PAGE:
Negotiations began between Japan and the United States to prevent provocation, but various agreements could not be consummated through November 26. On that date, the Japanese fleet to attack Pearl Harbor left port in Japan. Although the attack would be a surprise, the American public felt pressure that war between the two nations would come; 52% expected war.


    December 7, 1941 - Pearl Harbor, United States
    Troops: USA 96 ships, 4 submarines, 390 aircraft; Japan 28 ships, 28 submarines, 414 aircraft.
    Casualties (Killed/Wounded/Missing): USA 3,581 plus 6 ships sunk, 188 aircraft. Also 103 civilian casualties; Japan 64 plus 1 captured, 5 submarines sunk or grounded.
    Surprise attack on the United States Naval Base at Pearl Harbor by Japanese air and sea forces becomes the largest loss of life on American soil by a foreign power since the War of 1812. Attack forces the United States into World War II, prompting a declaration of war against the Axis Powers one day later.

    December 8-10, 1941 - First Battle of Guam (Pacific Theater)
    Troops: USA 547, 4 ships; Japan 5,900, 20 ships.
    Casualties (Killed/Wounded/Missing): USA 52, plus 406 captured; Japan 7.
    Air attack just after U.S. commander on Guam notified of Pearl Harbor followed by second day air assault and third day landing of large Japanese force takes island. Guam would remain in Japanese hands until the Second Battle of Guam in 1944.

    December 8-23, 1941 - Battle of Wake Island (Pacific Theater)
    Troops: USA 449, 12 aircraft; Japan 2,500, 19 ships.
    Casualties (Killed/Wounded/Missing): USA 103, plus 433 captured; Japan 1,478.
    Simultaneous attack to Pearl Harbor in two waves by Japanese against military fortification built in January 1941 eventually surrenders to the Japanese Empire after fifteen days and successful fight against first wave. All U.S. aircraft lost; island remained in Japanese hands until September 4, 1945.

    Declaration of War Against Japan, Germany, and Italy - Senate Resolution

    PROCEEDINGS IN THE SENATE, MONDAY, DECEMBER 8, 1941

    DECLARATION OF STATE OF WAR WITH JAPAN

    The Senate having returned to its chamber (at 12 o'clock and 47 minutes p. m.), it reassembled and the Vice President resumed the chair.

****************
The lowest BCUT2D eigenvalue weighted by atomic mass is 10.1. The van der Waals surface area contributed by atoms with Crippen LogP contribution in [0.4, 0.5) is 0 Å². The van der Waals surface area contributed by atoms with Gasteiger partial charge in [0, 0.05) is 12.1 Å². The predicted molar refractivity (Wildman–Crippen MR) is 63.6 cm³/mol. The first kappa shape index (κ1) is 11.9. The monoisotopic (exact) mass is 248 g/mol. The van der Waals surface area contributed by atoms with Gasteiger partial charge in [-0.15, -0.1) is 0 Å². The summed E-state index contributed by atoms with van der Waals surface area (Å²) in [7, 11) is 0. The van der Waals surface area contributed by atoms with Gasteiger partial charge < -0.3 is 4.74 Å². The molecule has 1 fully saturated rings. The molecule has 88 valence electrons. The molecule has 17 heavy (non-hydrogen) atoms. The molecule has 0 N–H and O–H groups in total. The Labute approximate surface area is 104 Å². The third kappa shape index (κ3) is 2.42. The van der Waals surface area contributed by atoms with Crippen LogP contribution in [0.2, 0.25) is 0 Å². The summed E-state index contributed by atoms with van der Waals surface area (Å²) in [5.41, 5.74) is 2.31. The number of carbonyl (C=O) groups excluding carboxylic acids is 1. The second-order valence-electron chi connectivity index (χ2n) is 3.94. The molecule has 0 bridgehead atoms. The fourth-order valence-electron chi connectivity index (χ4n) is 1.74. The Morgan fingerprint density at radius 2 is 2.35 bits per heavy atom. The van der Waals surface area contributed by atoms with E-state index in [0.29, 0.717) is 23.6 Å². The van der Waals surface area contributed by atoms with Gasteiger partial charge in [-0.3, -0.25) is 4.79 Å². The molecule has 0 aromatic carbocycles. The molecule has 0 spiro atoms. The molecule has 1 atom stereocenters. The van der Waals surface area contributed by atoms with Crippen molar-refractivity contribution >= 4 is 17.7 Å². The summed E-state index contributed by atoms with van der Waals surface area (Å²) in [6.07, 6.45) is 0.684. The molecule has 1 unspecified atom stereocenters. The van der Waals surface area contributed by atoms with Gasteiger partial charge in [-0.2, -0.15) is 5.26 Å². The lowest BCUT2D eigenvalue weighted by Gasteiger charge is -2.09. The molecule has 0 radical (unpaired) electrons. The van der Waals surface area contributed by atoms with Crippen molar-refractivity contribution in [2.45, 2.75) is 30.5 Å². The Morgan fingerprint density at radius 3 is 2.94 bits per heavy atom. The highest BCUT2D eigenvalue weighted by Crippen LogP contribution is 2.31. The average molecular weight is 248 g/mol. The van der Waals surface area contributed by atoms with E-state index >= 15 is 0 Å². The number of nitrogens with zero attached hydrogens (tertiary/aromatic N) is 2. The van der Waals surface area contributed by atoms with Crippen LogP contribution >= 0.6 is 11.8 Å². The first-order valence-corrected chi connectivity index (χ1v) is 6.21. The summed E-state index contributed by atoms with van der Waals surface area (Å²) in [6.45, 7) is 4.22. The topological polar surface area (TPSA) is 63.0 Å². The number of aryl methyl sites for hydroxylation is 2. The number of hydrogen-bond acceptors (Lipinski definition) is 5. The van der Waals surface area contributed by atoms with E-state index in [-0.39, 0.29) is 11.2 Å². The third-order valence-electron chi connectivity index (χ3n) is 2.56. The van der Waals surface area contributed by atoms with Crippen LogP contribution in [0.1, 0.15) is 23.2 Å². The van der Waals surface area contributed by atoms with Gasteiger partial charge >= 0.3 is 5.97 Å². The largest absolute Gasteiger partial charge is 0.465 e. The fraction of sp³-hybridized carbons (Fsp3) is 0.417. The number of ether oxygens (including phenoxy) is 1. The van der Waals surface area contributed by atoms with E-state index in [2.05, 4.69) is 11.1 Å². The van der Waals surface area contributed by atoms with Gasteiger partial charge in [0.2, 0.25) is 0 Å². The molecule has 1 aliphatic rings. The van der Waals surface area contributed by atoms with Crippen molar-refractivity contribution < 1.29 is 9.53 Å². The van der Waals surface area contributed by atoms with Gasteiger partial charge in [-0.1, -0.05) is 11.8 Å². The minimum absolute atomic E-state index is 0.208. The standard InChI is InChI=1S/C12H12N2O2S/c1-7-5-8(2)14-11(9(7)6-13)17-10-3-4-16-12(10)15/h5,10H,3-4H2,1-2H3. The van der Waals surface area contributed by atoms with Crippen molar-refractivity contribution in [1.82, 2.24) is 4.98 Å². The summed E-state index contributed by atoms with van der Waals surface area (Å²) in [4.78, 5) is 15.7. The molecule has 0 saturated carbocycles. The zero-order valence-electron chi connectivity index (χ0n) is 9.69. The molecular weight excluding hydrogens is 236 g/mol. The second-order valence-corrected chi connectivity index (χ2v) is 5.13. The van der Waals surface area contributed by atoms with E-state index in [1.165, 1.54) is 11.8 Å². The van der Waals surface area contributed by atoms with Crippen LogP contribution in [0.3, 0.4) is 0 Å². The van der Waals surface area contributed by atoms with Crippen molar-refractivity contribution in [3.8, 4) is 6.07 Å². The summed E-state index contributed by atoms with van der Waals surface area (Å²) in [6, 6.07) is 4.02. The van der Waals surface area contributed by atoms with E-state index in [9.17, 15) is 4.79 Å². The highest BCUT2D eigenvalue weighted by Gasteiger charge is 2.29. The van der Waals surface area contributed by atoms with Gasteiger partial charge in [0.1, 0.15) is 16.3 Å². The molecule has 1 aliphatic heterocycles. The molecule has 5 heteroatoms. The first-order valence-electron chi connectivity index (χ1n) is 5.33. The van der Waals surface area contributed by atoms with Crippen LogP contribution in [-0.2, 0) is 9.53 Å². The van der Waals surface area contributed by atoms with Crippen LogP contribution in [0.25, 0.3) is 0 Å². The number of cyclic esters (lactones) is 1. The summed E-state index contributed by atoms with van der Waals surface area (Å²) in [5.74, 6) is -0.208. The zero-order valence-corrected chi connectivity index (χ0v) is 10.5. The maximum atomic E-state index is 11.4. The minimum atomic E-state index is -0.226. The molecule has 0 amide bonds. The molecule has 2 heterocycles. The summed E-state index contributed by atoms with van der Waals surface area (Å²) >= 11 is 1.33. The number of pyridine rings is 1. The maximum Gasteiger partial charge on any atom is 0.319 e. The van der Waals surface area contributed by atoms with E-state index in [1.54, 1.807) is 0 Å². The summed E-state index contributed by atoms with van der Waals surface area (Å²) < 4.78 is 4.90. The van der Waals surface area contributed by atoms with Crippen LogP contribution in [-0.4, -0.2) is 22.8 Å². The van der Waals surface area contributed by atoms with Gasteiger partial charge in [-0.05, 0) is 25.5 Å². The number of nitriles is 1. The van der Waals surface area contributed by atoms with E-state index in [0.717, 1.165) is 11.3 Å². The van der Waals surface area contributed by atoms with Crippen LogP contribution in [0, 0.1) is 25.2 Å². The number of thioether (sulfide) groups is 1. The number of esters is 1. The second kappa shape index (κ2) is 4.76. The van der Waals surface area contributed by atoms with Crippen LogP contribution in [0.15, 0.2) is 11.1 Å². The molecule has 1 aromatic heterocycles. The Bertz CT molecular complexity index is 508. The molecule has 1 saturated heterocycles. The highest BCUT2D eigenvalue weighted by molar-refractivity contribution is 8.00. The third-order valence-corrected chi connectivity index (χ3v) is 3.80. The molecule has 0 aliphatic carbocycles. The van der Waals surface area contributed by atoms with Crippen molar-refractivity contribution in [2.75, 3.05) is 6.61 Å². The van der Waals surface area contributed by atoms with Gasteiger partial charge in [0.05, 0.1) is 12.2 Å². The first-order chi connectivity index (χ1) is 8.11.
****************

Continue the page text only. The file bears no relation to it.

Mr. BARKLEY. I suggest the absence of a quorum.

    The VICE PRESIDENT. The clerk will call the roll. The legislative clerk called the roll.

    The VICE PRESIDENT. Eighty-two Senators have answered to their names. A quorum is present.

    Mr. CONNALLY. Mr. President, I introduce a joint resolution, and ask for its immediate consideration without reference to a committee.

    The VICE PRESIDENT. The joint resolution will be read.

    The joint resolution (S. J. Res. 116) declaring that a state of war exists between the Imperial Government of Japan and the Government and the people of the United States, and making provision to prosecute the same, was read the first time by its title, and the second time at length, as follows:

    "Whereas the Imperial Government of Japan has committed unprovoked acts of war against the Government and the people of the United states of America:

    "Therefore be it

    "Resolved, etc., That the state of war between the United states and the Imperial Government of Japan which has thus been thrust upon the United States is hereby formally declared; and the President is hereby authorized and directed to employ the entire naval and military forces of the United States and the resources of the Government to carry on war against the Imperial Government of Japan; and to bring the conflict to a successful termination, all of the resources of the country are hereby pledged by the Congress of the United states."

    After debate.

    The VICE PRESIDENT. The joint resolution having been read three times the question is, Shall it pass?

    On that question the yeas and nays have been demanded and ordered. The clerk will call the roll.

    The Chief Clerk proceeded to call the roll.